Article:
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Blu-ray Review

Gustav Mahler

Accentus Blu-ray 10390

Symphony #8 in E Flat Major "Symphony of a Thousand"

  • Ricarda Merbeth - Magna peccatrix
  • Juliane Banse - Una poenitentium
  • Anna Lucia Richter - Mater gloriosa
  • Sara Mingardo - Mulier samaritana
  • Mihoko Fujimura - Maria aegyptiaca
  • Andreas Schager - Doctor Marianus
  • Peter Mattei - Pater ecstaticus
  • Samuel Youn - Pater profundus
Chorus of the Bavarian Radio Symphony
Latvian Radio Choir, Orfeon Donostiarra
Tölzer Knabenchor
Lucerne Festival Orchestra/Riccardo Chailly
Recorded Live – Concert Hall KKL, Lucerne, Switzerland August 12-13, 2016
Accentus Music Blu-ray ACC10390 92:56
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Back in 2011 I reviewed a blu-ray disc of Riccardo Chailly's Gewandhaus Mahler Eighth here at Classical Net (Accentus Blu-ray ACC10222), finding it quite excellent all around. It too was on the Accentus Music label and was part of his then ongoing Mahler symphony cycle. Here, from the 2016 Lucerne Festival, is another performance of the work led by Chailly, this one cut from much the same interpretive cloth. It was done as a tribute to the late Claudio Abbado, who was the conductor of the Lucerne Festival Orchestra from 2003 through 2013. Abbado was nearing completion of his own video Mahler symphony cycle with the orchestra when he died. Only the Eighth remained to complete the project. Thus, Riccardo Chailly, who succeeded him as conductor of this summertime ad hoc ensemble (which some have suggested is the finest orchestra in the world), took on the task of completing the series. Strangely, the Abbado/Lucerne Festival Mahler cycle was being issued on Euroarts, not Accentus Music. So it's a little odd that the latter label finished the project.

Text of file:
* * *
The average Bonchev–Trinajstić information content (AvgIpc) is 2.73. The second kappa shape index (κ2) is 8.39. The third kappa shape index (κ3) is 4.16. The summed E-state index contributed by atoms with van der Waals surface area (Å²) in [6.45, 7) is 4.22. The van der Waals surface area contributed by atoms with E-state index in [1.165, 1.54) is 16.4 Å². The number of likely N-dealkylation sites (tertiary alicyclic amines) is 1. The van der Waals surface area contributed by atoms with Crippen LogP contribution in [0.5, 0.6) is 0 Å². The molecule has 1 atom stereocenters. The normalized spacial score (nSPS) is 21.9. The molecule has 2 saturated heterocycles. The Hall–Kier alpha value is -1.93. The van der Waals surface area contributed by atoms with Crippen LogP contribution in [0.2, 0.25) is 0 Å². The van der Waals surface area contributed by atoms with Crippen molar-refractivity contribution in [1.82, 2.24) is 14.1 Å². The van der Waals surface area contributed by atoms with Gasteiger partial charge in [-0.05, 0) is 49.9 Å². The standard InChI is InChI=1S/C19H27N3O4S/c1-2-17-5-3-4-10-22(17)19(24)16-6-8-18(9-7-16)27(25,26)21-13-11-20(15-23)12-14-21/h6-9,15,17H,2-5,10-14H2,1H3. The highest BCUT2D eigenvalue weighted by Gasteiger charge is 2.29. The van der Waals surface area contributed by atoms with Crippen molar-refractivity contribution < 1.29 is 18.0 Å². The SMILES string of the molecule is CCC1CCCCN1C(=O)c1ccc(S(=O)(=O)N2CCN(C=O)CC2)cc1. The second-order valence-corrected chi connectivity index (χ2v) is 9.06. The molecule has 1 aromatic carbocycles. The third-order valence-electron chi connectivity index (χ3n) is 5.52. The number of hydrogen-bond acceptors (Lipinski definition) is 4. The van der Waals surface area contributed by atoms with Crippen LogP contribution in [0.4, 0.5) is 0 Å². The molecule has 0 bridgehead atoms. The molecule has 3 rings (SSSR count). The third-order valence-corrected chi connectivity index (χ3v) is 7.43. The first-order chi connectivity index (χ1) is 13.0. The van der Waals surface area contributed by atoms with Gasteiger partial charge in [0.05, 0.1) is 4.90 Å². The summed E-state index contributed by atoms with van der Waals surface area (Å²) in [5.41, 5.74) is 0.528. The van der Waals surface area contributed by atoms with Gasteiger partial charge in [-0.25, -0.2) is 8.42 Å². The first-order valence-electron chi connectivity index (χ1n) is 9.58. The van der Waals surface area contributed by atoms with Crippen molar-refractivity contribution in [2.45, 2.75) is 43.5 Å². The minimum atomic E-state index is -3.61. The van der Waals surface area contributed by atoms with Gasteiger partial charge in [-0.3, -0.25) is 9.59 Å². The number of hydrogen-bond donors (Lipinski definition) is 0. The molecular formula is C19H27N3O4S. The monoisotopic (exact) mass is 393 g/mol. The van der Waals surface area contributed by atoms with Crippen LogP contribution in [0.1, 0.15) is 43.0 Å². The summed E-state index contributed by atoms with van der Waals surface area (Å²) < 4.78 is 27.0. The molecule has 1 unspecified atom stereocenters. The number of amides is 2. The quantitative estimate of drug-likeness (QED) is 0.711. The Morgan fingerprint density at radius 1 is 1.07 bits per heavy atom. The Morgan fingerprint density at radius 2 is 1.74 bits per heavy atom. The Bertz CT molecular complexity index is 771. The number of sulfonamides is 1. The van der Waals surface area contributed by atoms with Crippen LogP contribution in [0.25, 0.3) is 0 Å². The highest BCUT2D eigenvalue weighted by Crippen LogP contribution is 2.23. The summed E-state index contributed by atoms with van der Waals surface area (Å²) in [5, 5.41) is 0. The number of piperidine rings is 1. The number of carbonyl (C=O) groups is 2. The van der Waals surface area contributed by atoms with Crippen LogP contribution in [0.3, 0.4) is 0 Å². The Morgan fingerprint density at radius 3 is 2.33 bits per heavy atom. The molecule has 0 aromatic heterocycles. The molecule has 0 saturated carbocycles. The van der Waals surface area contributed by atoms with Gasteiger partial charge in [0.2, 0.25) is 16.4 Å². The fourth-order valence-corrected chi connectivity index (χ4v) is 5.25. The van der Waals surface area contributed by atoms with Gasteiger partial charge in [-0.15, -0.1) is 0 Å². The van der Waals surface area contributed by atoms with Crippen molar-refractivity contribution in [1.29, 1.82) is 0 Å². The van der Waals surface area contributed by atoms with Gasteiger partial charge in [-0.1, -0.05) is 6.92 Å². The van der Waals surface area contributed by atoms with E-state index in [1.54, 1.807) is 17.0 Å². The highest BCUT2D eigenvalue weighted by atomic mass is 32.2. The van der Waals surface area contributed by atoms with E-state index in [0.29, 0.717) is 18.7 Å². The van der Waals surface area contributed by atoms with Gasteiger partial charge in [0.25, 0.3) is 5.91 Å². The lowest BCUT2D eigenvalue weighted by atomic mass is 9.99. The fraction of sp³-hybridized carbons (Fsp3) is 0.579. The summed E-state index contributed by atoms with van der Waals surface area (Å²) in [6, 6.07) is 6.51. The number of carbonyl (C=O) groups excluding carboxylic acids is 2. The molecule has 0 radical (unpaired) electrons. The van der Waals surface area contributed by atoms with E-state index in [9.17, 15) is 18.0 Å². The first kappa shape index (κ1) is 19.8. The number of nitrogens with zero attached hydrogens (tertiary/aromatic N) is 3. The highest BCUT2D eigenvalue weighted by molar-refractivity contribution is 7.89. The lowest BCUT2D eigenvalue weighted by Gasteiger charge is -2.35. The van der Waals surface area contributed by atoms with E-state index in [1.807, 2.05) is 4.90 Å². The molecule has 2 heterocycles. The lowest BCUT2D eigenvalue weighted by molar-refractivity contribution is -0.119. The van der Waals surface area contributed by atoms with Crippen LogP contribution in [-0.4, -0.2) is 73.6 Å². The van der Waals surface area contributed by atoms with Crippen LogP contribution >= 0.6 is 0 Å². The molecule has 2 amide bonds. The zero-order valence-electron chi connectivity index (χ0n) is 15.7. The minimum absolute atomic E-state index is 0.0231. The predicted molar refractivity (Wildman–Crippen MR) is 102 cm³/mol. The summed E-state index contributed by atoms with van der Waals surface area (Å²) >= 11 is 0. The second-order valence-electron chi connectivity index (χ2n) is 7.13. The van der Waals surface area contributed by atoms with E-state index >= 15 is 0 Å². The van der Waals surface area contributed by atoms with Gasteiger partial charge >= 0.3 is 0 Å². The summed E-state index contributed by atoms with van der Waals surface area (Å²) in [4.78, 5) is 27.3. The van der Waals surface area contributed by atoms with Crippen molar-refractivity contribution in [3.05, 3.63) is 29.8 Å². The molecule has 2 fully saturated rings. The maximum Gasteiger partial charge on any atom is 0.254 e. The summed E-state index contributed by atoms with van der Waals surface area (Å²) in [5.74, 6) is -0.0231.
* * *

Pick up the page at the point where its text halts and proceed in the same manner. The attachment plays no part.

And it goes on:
At any rate, this performance is, as suggested above, quite similar to the Gewandhaus effort – similar but falling a tad short of reaching the same high level of success. There was a little more electricity in the air throughout the Gewandhaus Eighth, even though it is now a little hard to put your finger on all its somewhat stronger assets. The singers are all fine in the Lucerne account, though I prefer Erika Sunnegårdh in the earlier recording to Ricarda Merbeth, good though she is throughout this performance. Anna Lucia Richter, who also sang Mater Gloriosa for Paavo Järvi's recording, covered here by me in 2015 (Unitel Classica/C Major Blu-ray 729604), is again quite convincing. That said, I think she sings at a little too much of a distance here, and while she's supposed to have separation from the other soloists, I think she could have been miked a bit more closely. The Lucerne Festival Orchestra plays well as usual and the sound reproduction, picture clarity and camera work are all splendid. Thus one must almost nitpick to find significant flaws in the performance, but I would say there is a sort of nebulous factor at work here: put simply, there is just a bit more spirit in Chailly's 2011 account.

Indeed, and let me elaborate further. I read a review of the Lucerne recording in which the critic claimed the choral and orchestral forces are a bit smaller compared with those used for Chailly's Gewandhaus account. Well, I didn't count heads but I noticed little or no difference at all between the two in numbers. Moreover, if there is a marginal one, the Lucerne forces are still perfectly adequate for Mahler's vast score. That said, the Gewandhaus performance does sound a bit bigger and slightly more imposing. Ultimately, it exhibits a greater epic sense, more color and more impact. It's not that the Lucerne effort pales alongside it or is several rungs below, because it has its strengths too, not the least of which are the orchestra's excellent playing and the consistency of the soloists and choruses. And we can't forget Chailly's imaginative and solidly wrought vision of the score. Both recordings are in the major leagues then and in the end, you can say this is a case where the sum of the various parts of the one effort add up to a slightly greater whole than those of the other.

I earlier mentioned the Järvi recording of this symphony which is also very good in almost every respect. Its one drawback is its inferior Blu-ray picture quality – it's more like DVD (and maybe not great DVD at that). In the end then, this new effort by Chailly is very good, though not the last word in the video realm. For what it's worth – and this isn't a big issue to me – the album booklet is printed on heavy-weight printer paper and features very small print. The pictures of the concert contained within would look so much better on paper with a coated matte finish. Okay, I nitpick, but there you have it.

Copyright © 2018, Robert Cummings